Here’s a tidbit that had could have readers really surprised. A study by scientists at the Children’s Hospital Boston interestingly found anorexics to have excess fat albeit in their bone marrow. This counter-intuitive finding appears to indicate a way for monitoring response tp treatment.
Paradoxically, individuals with anorexia nervosa were revealed to show significantly high levels of fat within their bone marrow. These results were based on MRI imaging of the knees of 20 girls who reportedly had anorexia along with 20 healthy girls with both groups averaging 16 years of age.
“It’s counter-intuitive that an emaciated young woman with almost no subcutaneous fat would be storing fat in her marrow,” explains endocrinologist Catherine Gordon, MD, MSc, director of the Bone Health Program at Children’s and the study’s senior investigator.
For the study, the knee MRI images were analyzed by radiologists who were not aware of the subject’s clinical status. On comparing it with controls, patients with anorexia had strikingly increased fat content that was seemingly visualized as yellow marrow. Apparently, it was less that half as much healthy red marrow in their knees. This was observed both in the lower thigh bone (femur) and upper shinbone (tibia).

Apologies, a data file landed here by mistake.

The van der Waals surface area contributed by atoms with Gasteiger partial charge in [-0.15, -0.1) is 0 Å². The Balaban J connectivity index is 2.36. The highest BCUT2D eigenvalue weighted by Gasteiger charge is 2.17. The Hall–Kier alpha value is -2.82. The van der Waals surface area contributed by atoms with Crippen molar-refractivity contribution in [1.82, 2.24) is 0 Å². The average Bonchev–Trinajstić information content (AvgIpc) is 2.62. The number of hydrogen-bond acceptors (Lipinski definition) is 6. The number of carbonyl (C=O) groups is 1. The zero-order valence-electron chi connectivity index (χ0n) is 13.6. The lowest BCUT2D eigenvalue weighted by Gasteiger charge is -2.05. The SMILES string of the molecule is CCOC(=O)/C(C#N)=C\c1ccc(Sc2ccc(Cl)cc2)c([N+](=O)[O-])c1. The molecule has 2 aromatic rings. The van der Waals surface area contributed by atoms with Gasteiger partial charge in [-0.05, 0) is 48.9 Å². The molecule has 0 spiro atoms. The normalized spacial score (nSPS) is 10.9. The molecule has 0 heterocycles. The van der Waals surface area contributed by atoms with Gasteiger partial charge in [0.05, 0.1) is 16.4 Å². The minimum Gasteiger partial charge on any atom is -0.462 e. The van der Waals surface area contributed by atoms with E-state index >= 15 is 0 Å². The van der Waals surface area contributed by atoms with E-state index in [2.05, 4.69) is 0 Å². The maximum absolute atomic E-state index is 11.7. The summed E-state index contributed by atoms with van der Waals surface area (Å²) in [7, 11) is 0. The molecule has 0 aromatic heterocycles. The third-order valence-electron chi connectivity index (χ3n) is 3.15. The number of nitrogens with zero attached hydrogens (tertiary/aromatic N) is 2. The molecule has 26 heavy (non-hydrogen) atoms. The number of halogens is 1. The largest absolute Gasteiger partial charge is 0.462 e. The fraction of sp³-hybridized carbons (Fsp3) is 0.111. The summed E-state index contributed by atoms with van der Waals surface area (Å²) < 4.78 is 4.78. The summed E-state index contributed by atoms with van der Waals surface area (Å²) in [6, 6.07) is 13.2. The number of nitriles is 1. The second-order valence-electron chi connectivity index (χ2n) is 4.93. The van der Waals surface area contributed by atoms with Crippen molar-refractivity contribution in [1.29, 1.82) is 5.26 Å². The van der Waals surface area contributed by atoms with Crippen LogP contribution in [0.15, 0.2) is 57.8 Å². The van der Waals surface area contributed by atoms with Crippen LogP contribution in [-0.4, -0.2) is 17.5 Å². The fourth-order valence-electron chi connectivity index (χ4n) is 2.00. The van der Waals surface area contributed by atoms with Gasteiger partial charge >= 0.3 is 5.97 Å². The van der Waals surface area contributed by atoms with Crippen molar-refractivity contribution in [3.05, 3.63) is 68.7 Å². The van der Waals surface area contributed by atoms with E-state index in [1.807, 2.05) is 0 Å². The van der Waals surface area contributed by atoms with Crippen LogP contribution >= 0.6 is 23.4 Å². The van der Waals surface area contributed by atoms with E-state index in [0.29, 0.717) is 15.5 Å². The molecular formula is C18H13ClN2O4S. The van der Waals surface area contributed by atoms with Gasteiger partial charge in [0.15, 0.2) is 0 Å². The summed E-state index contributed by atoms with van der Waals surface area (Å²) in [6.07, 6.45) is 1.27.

Study co-author Clifford Rosen, MD, of the Maine Medical Center suggested that this discovery in the girls and young women appear to confirm earlier observations in mice that showed clinical signs similar to anorexia nervosa. As per earlier work, hormonal alterations that could be common in states of malnutrition could seemingly activate the bone marrow’s mesenchymal stem cells to differentiate into fat cells (adipocytes). It seems to do so instead of resulting in bone-forming cells (osteoblasts).
Both the mouse and human studies probably elucidate why individuals with anorexia nervosa could be losing bone mass. This could sometimes lead them to the point of developing osteoporosis and fractures.
“Bone formation is very low in girls with anorexia, and that’s a particular problem because they are growing adolescents who should be maximally forming bones,” mentions Gordon. “But because of the hormonal alterations induced by malnutrition, the bone marrow stops yielding the needed cells to form bone. Instead the stem cells are pushed toward fat formation.”
In order to know why this happens, follow-up studies have been planned by Gordon. The body’s attempt to store energy and preserve warmth is being seen as one speculation. Allegedly, anorexics may often develop hypothermia due to the absence of insulating fat. They are also often hospitalized with extremely low body temperatures.
In addition to this, the scientist also wants to observe how closely fat in the bone marrow could correlate with bone density. Whether measuring fat with noninvasive MRI scans might serve as one way of testing the efficacy of hormonal therapies aimed at improving bone mass is also something that’s being observed.
The study’s first author was Kirsten Ecklund, MD, of Children’s Department of Radiology.
The study appears in the February issue of the Journal of Bone and Mineral Research.